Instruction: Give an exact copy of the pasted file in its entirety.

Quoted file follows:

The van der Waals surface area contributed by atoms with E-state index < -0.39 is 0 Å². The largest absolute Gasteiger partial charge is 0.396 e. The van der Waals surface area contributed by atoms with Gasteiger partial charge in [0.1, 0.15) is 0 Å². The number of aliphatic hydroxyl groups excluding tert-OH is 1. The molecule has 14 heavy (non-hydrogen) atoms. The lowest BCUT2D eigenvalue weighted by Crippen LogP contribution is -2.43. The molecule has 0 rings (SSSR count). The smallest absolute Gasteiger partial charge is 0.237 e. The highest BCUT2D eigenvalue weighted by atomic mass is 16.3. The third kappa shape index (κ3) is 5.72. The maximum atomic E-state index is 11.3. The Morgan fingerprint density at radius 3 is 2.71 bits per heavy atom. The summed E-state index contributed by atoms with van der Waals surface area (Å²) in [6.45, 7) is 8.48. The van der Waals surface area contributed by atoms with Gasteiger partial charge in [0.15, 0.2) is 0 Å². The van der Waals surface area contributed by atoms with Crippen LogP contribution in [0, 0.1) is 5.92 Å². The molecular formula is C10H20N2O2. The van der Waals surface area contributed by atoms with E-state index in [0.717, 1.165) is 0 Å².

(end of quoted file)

The van der Waals surface area contributed by atoms with E-state index < -0.39 is 0 Å². The largest absolute Gasteiger partial charge is 0.396 e. The van der Waals surface area contributed by atoms with Gasteiger partial charge in [0.1, 0.15) is 0 Å². The number of aliphatic hydroxyl groups excluding tert-OH is 1. The molecule has 14 heavy (non-hydrogen) atoms. The lowest BCUT2D eigenvalue weighted by Crippen LogP contribution is -2.43. The molecule has 0 rings (SSSR count). The smallest absolute Gasteiger partial charge is 0.237 e. The highest BCUT2D eigenvalue weighted by atomic mass is 16.3. The third kappa shape index (κ3) is 5.72. The maximum atomic E-state index is 11.3. The Morgan fingerprint density at radius 3 is 2.71 bits per heavy atom. The summed E-state index contributed by atoms with van der Waals surface area (Å²) in [6.45, 7) is 8.48. The van der Waals surface area contributed by atoms with Gasteiger partial charge in [0.15, 0.2) is 0 Å². The van der Waals surface area contributed by atoms with Crippen LogP contribution in [0, 0.1) is 5.92 Å². The molecular formula is C10H20N2O2. The van der Waals surface area contributed by atoms with E-state index in [0.717, 1.165) is 0 Å².